Tuli breeder Ben Raath believes his indigenous cattle hold their own against top feedlot breeds in terms of profitability on a weight per hectare basis. Like many farmers in parts of the Northern Cape, Ben Raath has experienced several consecutive years of below-average rainfall.
Unlike most others in his region, however, he runs cattle. Raath’s father, Theo, started farming Dorper sheep, animals more typical in this area, on the farm Donkerhoek just outside Britstown in the Pixley ka Seme district in 1961. At a stocking rate of about 1 LSU/22ha, cattle had never seemed viable. Raath shares how he manages to farm cattle in this difficult environment:
Although sheep are better suited to this terrain, risks such as stock theft and predation made Raath further diversify his business. One concern he began years ago is an exotic parrot-breeding operation specialising in Convention on International Trade in Endangered Species-approved macaws, African greys and other parrot-type species for export.
He also has a game component and has invested in good-quality genetic stock of several species, such as gemsbok and springbok. The other operation is his Tuli stud component, comprising roughly 100 breeding cows.
He says his breeding philosophy is about producing functional, effective animals that are fertile, hardy and adapted to extreme conditions.
“If an animal can survive here where we farm, it can survive anywhere in South Africa.”
Raath explains that the Tuli is a medium-frame animal, with close to 90% of the breed polled. His cows have an average weight of 430kg to 450kg, are hardy and adaptable, and can survive on the tough veld with only limited home-mixed lick.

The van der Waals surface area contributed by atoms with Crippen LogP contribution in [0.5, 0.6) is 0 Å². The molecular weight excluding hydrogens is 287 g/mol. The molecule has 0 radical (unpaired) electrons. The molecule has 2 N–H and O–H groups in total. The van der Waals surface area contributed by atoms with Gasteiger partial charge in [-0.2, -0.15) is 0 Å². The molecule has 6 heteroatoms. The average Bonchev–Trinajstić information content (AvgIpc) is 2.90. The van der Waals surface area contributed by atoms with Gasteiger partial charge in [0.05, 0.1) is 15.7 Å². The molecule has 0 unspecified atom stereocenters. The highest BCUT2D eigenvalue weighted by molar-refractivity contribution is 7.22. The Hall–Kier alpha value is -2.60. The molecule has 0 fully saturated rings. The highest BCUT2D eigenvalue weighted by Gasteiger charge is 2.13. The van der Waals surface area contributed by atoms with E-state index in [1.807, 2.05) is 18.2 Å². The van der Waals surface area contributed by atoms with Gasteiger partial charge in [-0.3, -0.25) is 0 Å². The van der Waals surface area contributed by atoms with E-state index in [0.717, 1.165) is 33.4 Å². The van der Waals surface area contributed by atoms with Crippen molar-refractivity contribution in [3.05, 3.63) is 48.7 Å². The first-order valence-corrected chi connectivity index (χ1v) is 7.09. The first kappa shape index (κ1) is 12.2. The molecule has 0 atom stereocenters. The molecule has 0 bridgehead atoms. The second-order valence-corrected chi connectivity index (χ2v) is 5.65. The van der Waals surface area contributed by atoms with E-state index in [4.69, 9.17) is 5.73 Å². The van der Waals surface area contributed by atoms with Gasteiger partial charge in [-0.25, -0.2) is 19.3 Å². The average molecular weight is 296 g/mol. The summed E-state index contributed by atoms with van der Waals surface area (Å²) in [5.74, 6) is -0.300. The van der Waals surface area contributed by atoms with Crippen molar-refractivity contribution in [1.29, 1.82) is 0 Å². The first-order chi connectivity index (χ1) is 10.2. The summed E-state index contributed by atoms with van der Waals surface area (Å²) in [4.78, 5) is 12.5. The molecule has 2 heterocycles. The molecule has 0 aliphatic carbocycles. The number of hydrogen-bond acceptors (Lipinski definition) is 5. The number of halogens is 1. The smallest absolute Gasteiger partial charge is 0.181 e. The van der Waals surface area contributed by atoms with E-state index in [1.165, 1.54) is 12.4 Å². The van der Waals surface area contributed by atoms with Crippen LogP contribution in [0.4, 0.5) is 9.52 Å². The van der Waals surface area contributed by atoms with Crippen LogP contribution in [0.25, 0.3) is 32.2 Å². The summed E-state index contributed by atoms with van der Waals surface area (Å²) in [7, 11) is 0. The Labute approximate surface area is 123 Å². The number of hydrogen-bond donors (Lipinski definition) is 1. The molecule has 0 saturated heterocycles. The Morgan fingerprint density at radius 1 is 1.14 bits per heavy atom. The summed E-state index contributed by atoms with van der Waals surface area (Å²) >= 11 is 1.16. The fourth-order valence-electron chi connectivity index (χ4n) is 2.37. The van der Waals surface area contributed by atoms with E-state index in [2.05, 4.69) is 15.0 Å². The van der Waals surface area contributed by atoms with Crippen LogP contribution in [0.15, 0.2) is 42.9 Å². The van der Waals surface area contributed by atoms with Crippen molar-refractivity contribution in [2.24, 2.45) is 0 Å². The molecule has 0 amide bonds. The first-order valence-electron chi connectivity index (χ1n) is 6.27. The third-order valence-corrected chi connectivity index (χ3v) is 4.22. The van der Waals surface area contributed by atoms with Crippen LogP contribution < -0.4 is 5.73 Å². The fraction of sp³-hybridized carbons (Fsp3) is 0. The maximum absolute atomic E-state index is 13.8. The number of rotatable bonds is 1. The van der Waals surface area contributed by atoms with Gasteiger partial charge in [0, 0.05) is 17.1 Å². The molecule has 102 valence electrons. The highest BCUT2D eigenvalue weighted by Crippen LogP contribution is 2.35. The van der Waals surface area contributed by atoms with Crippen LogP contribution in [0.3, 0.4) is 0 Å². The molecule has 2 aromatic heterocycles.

“They are very fertile and calve easily,” he says.
Another key selling point is that they produce good weaner calves that do not get penalised in the feedlot. In fact, says Raath, some feedlots pay a premium for Tuli calves.
Built for extremes
According to Raath, the Tuli also has inherent characteristics to help it cope better in drought conditions or extreme heat. Research has shown the correlation between a decline in fertility when a cow’s body temperature goes too high. He says it has also been proven that indigenous breeds such as the Tuli are better able to maintain a comfortable body temperature.
“Many commercial farmers also tell us that in extremely hot conditions, cows from other breeds stand under the trees while the Tulis continue grazing on the veld,” he says.
The Tuli is also a smooth-coated breed, which Raath says results in fewer ticks. Added to this is its inbred resistance to endemic diseases.
Raath also highlights its fertility and longevity. “I had a cow that was still calving at 19 years and have heard of some farmers with cows calving at 22 years,” he says.
Raath aims for at least 90% conception, with a 98% calving percentage and a weaning average of at least 95%.
“I want minimum calving problems,” he says simply.
At the end of the day, though, he selects to achieve one goal: a cow must wean at least 50% of her body weight every year.
He achieves an inter-calving period of around 384 days. At breeding time, he gives the cows three months to conceive due to the harsh terrain. He runs one bull to approximately 30 cows, but adjusts this according to his computerised planning system.
In the past, Raath always bred his cows from mid-January to mid-April. However, he believes seasons are shifting due to climate change and may therefore move his breeding season a month later, from mid-February to mid-May.
First-calf heifers are put to the bull six weeks prior to the cows’ breeding season, but only when they are about two years old. Raath then also weans the first calf earlier to allow the heifer a longer recovery before he places her with the cow herd in the next breeding season.
Read more about the Tuli breed here.